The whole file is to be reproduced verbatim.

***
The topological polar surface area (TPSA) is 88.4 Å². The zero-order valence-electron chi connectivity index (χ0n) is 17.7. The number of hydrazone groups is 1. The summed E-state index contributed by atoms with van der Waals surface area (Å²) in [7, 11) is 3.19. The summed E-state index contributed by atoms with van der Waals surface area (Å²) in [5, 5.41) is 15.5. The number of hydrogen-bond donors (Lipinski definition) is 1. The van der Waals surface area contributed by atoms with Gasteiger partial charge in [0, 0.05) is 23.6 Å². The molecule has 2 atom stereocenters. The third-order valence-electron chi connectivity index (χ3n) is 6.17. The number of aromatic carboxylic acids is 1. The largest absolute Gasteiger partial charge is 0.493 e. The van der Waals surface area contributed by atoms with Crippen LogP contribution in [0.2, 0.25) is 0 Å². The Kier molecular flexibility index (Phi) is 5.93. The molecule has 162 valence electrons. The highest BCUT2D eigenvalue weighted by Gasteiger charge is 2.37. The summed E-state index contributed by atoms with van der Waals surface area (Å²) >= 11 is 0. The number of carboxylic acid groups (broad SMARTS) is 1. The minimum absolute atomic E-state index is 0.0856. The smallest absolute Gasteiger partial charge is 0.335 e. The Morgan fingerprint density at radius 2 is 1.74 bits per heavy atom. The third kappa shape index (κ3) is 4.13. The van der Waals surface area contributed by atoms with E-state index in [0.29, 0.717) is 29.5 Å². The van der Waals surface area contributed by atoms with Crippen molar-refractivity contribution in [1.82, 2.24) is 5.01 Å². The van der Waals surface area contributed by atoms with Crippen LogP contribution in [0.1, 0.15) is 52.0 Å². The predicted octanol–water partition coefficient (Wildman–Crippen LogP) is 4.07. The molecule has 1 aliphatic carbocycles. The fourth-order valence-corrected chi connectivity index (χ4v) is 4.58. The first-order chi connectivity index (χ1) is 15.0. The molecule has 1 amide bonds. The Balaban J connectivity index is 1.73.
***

The topological polar surface area (TPSA) is 88.4 Å². The zero-order valence-electron chi connectivity index (χ0n) is 17.7. The number of hydrazone groups is 1. The summed E-state index contributed by atoms with van der Waals surface area (Å²) in [7, 11) is 3.19. The summed E-state index contributed by atoms with van der Waals surface area (Å²) in [5, 5.41) is 15.5. The number of hydrogen-bond donors (Lipinski definition) is 1. The van der Waals surface area contributed by atoms with Gasteiger partial charge in [0, 0.05) is 23.6 Å². The molecule has 2 atom stereocenters. The third-order valence-electron chi connectivity index (χ3n) is 6.17. The number of aromatic carboxylic acids is 1. The largest absolute Gasteiger partial charge is 0.493 e. The van der Waals surface area contributed by atoms with Crippen LogP contribution in [0.2, 0.25) is 0 Å². The Kier molecular flexibility index (Phi) is 5.93. The molecule has 162 valence electrons. The highest BCUT2D eigenvalue weighted by Gasteiger charge is 2.37. The summed E-state index contributed by atoms with van der Waals surface area (Å²) >= 11 is 0. The number of carboxylic acid groups (broad SMARTS) is 1. The minimum absolute atomic E-state index is 0.0856. The smallest absolute Gasteiger partial charge is 0.335 e. The Morgan fingerprint density at radius 2 is 1.74 bits per heavy atom. The third kappa shape index (κ3) is 4.13. The van der Waals surface area contributed by atoms with E-state index in [0.29, 0.717) is 29.5 Å². The van der Waals surface area contributed by atoms with Crippen molar-refractivity contribution in [1.82, 2.24) is 5.01 Å². The van der Waals surface area contributed by atoms with Crippen LogP contribution in [0.1, 0.15) is 52.0 Å². The predicted octanol–water partition coefficient (Wildman–Crippen LogP) is 4.07. The molecule has 1 aliphatic carbocycles. The fourth-order valence-corrected chi connectivity index (χ4v) is 4.58. The first-order chi connectivity index (χ1) is 15.0. The molecule has 1 amide bonds. The Balaban J connectivity index is 1.73.